You’ve just purchased a new brew kettle for homebrewing and can’t wait to fire it up. But brewing right away with that new brew kettle may cause some issues with your beer. Before you make the first batch with your new gear, consider this two-step cleaning regimen to prepare your kettle for brewing.
1. Cleaning A New Brew Kettle.
A new brew kettle that just arrived on your doorstep needs to be thoroughly cleaned. Who knows where it’s been before you received it. If it was recently fabricated, there may be some machine oil residue on the kettle. A regular brewing grade cleaner will work well in most cases, but in a rare situation with stubborn residue, your standard kitchen dish soap may be needed. (Note: This is the only time I’ll recommend using dish soap on your brewing gear. The soap can harm the head retention properties of your beer.)
Wash your new brew kettle well. Rinse your kettle very well. Boil some water in the kettle for several minutes, and do a smell/taste test or the water to make sure it comes out clean without any oily or metallic tastes or aromas. Cleaning a new brew kettle is important to having a great-tasting, maiden-batch of homebrew.
2. Passivating A New Brew Kettle.
What? Never heard of passivating a brew kettle? Unfortunately, I didn’t know either until I experienced some strange off-flavors in a couple beers I brewed with a new stainless steel brew kettle. Passivation is a chemical process that forms a protective layer around the inside of the brew kettle. Stainless steel is primarily made of iron, and passivation is what makes the metal stainless. Iron, interestingly enough, can cause off-flavors, as well as contribute to haze. Passivating a new brew kettle is very necessary for brewing good homebrew beer.
If when you boil water (or beer) in your brew kettle and allow it to dry it out, then see black spots or rainbows, your kettle needs to be passivated. Luckily, this is a fairly straightforward process.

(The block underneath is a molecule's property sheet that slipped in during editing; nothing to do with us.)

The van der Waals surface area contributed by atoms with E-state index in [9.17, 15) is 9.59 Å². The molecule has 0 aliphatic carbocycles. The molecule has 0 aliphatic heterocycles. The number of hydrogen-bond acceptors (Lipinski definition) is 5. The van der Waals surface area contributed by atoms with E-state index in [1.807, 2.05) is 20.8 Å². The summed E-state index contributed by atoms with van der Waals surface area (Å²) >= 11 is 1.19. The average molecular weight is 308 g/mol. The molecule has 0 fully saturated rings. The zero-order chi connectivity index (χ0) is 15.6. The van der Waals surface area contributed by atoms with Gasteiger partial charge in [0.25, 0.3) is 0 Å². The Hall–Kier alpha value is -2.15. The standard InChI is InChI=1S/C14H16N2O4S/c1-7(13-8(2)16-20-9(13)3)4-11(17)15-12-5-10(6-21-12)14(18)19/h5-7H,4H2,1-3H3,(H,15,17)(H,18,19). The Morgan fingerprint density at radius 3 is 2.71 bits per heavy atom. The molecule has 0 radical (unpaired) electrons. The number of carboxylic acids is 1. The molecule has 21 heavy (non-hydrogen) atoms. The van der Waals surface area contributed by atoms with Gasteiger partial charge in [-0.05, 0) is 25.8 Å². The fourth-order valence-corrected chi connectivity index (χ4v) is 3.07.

First, you need an acid. Bar Keeper’s Friend is an oxalic acid cleaner that’s great for stainless steel. The acid reacts with the metal to form the protective layer inside the brew kettle. Simply sprinkle the Barkeeper’s Friend into the kettle with just enough water to make a thin paste. Spread it around the kettle with a washcloth. After several minutes, rinse the brew kettle very well, and wipe dry with a towel. If the towel comes out clean, you’re in good shape. Allow the new brew kettle to air dry for a few days. The combination of the acid treatment and the air will continue to passivate the kettle.
Just remember, cleaning your new brew kettle and then passivating it are key treatments. Do these two things, and your kettle will reward you with many fine batches of homebrew!
David Ackley is a beer writer, brewer, and self-described “craft beer crusader.” He holds a General Certificate in Brewing from the Institute of Brewing and Distilling and is founder of the Local Beer Blog.
Would the process explained in your article, using barkeepers friend, be sufficient in passivation for a recently welded brew kettle? I had to weld the rivets on my handles since they were leaking water.
Sean, I don’t see why it wouldn’t be sufficient. The welds should not make any difference.
Would passivating my brew pot get rid of the black residue that appears on my cloth whenever I wipe the sides? I swear, no matter how much I wash the thing whether with PBW or Onestep it just reappears the next time i brew.
Rex, passivating will not help one way or another with residues that may be on your kettles.
What should I do if the towel doesn’t come out clean when I’m drying the stainless steel kettle? Rinse and Repeat?
Thanks in advance!
Michael, yes washing it until it is completely clean is exactly what I would recommend.
Thank you, nice read.